If a bank leaves its safe open and unattended, and they have some of the money stolen from it, the absolute first thing to do is to shut the safe door, lock it and guard it. Only then would you actually go after the criminals.
All I was saying was that if these particular attacks are the result of some kind of loophole in the way Google indexes sites, closing that loophole ought to be the top priority. If it isn't closed, then it will continue to be exploited, even if the original exploiters are caught.
if these particular attacks are the result of some kind of loophole in the way Google indexes sites, closing that loophole ought to be the top priority. If it isn't closed, then it will continue to be exploited, even if the original exploiters are caught.
What I still don't understand, and this might be Universal Search changes that did it, is that how can newly registered domains get into the index so fast? 3-4 weeks and they're in, when it takes months for a clean site to get indexed? How can anybody exploit a thing like that?
It seems that when they turned on the Universal Search, which in my opinion is just another term for Universal garbage, that they skipped all filters and everything else. They just let everything slide, new sites, spam sites, authority sites... everything....
Maybe it is just a Google test to gather visitor data and they didn't know that they let the Ugly beast show it's head when they implemented and invers algo.....
The .[space]cn thing got to be the easiest one to fix now when people here has told them how to read the [space]. I'm glad WebmasterWorld exists and I'm hoping that GOOG continue to read our solutions to the problems :)
< using the query that Dvorak wrote about >
Google result #4
Title: <a href="http://subdomain.spamdomain.cn/" class=l onmousedown="return clk(this.href,'','','res','4','')">ASCII CHARACTERS</a>
Translate this page: <a href="http://translate.google.com/translate?hl=es&sl=en
Traduzca esta página</a>
Display URL: <span class=a>subdomain.spamdomain[UNICODE CHARACTER]cn/ - </span>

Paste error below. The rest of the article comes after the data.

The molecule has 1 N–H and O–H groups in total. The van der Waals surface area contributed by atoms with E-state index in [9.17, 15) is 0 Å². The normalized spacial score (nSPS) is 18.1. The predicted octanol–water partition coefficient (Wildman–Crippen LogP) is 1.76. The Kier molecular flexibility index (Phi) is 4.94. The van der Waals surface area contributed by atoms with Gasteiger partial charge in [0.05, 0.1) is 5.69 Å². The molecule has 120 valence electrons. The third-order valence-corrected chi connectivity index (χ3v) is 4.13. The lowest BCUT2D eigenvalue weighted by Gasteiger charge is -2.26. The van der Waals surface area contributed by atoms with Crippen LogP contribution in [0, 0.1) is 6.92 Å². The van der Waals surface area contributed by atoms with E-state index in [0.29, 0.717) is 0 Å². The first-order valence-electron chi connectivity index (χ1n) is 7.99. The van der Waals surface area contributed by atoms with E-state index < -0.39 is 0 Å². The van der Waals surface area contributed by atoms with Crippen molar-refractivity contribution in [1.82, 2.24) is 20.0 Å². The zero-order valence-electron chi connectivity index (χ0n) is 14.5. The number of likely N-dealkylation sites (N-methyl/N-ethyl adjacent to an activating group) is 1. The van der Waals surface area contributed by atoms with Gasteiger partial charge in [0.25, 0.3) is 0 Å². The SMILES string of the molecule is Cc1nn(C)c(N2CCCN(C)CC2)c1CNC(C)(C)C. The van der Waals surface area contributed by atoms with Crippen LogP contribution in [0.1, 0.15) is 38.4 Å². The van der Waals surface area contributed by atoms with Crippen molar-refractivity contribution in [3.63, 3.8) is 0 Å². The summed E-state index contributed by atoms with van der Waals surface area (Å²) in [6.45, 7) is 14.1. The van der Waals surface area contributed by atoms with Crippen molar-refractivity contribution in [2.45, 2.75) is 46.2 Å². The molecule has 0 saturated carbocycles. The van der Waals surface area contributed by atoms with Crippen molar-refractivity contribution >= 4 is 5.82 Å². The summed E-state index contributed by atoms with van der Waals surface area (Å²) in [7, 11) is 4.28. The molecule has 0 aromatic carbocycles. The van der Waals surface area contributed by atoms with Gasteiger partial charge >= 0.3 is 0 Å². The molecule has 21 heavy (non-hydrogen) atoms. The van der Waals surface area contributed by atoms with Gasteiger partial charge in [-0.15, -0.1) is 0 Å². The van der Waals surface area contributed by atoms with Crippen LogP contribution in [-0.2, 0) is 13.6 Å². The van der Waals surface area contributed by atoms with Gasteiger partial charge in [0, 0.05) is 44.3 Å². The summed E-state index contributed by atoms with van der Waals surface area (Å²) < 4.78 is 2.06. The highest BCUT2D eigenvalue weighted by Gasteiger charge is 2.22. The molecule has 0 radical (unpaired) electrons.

Similar pages: <a class=fl href="/search?hl=es&client=firefox-a&rls=org.mozilla:en-US:official&hs=WOp&q=related:subdomain.spamdomain[UNICODE CHARACTER]cn/">Páginas similares</a>
The Title link and translate this page link point to a normal dot cn domain (.cn), the display URL and similar pages link have the unicode weird character.
If someone placed a link to "subdomain.spamdomain.cn" in some website, I think its nearly impossible that Google adds the weird unicode character by itself, so one possible explanation is that someone placed a link to "subdomain.spamdomain[UNICODE CHARACTER]cn" in some website, or that he made the href to the correct domain without unicode and the anchor text he placed the domain with the unicode character.
One fact is that somehow the domain with the unicode character must have been fed to Google.
So when google spider the link he gets:
A. The unicode link, he stores this as display URL, detects it is unicode and translates back to normal .cn for title link in SERPS
B. The href link, he stores this as title link in SERPS and he uses the anchor text domain name with unicode for display URL (weird, but who knows ...)
If you made a "site:spamdomain.cn" search in Google you get 12 subdomains indexed.
If you made a "site:spamdomain[UNICODE CHARACTER]cn" search in Google you get 29 subdomains indexed. Some are also included in the normal .cn site search and some are not.
So now the main mystery is, how did they insert this data into Google index, some lines above I have thought one possibility, place links in the web and wait for Google to spider the .cn websites, but I havent found any link. Maybe they used some other techniques, like submit the URL with the UNICODE character using the "Add your URL to Google"?
[edited by: tedster at 6:27 pm (utc) on Sep. 26, 2007]
[edit reason] remove some specfics [/edit]
6 MILLION PAGES.... lotsa' links :) Not all of them goes to these spam sites but I bet a lot of them do.
Maybe this is the result of GOOG want's to be able to show all sites that have been updated the last 24 hours ago? A thing MC was so proud of. Sure seems to be a thing coming from blogs (another thing they like!) spam....
But I did find some links last week to other, similar sites, which traces led to '.cn' URLs eventually ( as those who tested the method early - mid summer simply returned to post more links! ). Do the same query on Yahoo!, and find a domain that doesn't say .cn but for instance, .info. Do a query on the URL, and see for yourself.
For me, the first example was < a domain >, which has been mentioned on a retail site, as a custumer review.
Along with about 500 .cn domains.
Only the cache remains though, the webmaster removed the spam.
The rest didn't surprise me either.
Trackbacks, blog comments, forum posts, reviews, anything and everything that could be spammed has been spammed with these fake URLs.
Date is from late July, as with all else regarding the .info batch of this stuff. .cn mostly dates to august.
OK I know this isn't fair, might even be against the Forum Charter but... look at this page < link removed -tedster >.